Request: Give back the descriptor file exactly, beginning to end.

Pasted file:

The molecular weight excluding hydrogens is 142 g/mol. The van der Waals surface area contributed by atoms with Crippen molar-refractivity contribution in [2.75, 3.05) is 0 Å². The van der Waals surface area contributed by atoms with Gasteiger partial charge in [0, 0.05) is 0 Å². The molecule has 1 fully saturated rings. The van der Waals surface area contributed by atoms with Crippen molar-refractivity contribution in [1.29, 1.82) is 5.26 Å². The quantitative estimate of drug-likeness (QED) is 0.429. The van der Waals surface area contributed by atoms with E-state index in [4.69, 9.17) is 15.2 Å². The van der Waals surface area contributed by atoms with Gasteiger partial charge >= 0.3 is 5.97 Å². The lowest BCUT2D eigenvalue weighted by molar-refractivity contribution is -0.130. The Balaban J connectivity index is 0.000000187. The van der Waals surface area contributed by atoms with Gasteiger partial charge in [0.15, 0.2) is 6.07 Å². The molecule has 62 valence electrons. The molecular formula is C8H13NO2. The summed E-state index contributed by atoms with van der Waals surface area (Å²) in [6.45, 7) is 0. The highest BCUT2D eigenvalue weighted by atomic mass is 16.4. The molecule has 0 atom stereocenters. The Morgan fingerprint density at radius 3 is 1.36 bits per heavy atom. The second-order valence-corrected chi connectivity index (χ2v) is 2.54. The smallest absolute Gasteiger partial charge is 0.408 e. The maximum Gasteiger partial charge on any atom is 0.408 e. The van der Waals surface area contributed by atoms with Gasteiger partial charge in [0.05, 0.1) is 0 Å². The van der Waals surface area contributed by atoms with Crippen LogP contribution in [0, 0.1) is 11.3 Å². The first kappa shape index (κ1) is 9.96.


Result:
The molecular weight excluding hydrogens is 142 g/mol. The van der Waals surface area contributed by atoms with Crippen molar-refractivity contribution in [2.75, 3.05) is 0 Å². The van der Waals surface area contributed by atoms with Gasteiger partial charge in [0, 0.05) is 0 Å². The molecule has 1 fully saturated rings. The van der Waals surface area contributed by atoms with Crippen molar-refractivity contribution in [1.29, 1.82) is 5.26 Å². The quantitative estimate of drug-likeness (QED) is 0.429. The van der Waals surface area contributed by atoms with E-state index in [4.69, 9.17) is 15.2 Å². The van der Waals surface area contributed by atoms with Gasteiger partial charge >= 0.3 is 5.97 Å². The lowest BCUT2D eigenvalue weighted by molar-refractivity contribution is -0.130. The Balaban J connectivity index is 0.000000187. The van der Waals surface area contributed by atoms with Gasteiger partial charge in [0.15, 0.2) is 6.07 Å². The molecule has 62 valence electrons. The molecular formula is C8H13NO2. The summed E-state index contributed by atoms with van der Waals surface area (Å²) in [6.45, 7) is 0. The highest BCUT2D eigenvalue weighted by atomic mass is 16.4. The molecule has 0 atom stereocenters. The Morgan fingerprint density at radius 3 is 1.36 bits per heavy atom. The second-order valence-corrected chi connectivity index (χ2v) is 2.54. The smallest absolute Gasteiger partial charge is 0.408 e. The maximum Gasteiger partial charge on any atom is 0.408 e. The van der Waals surface area contributed by atoms with Gasteiger partial charge in [0.05, 0.1) is 0 Å². The van der Waals surface area contributed by atoms with Crippen LogP contribution in [0, 0.1) is 11.3 Å². The first kappa shape index (κ1) is 9.96.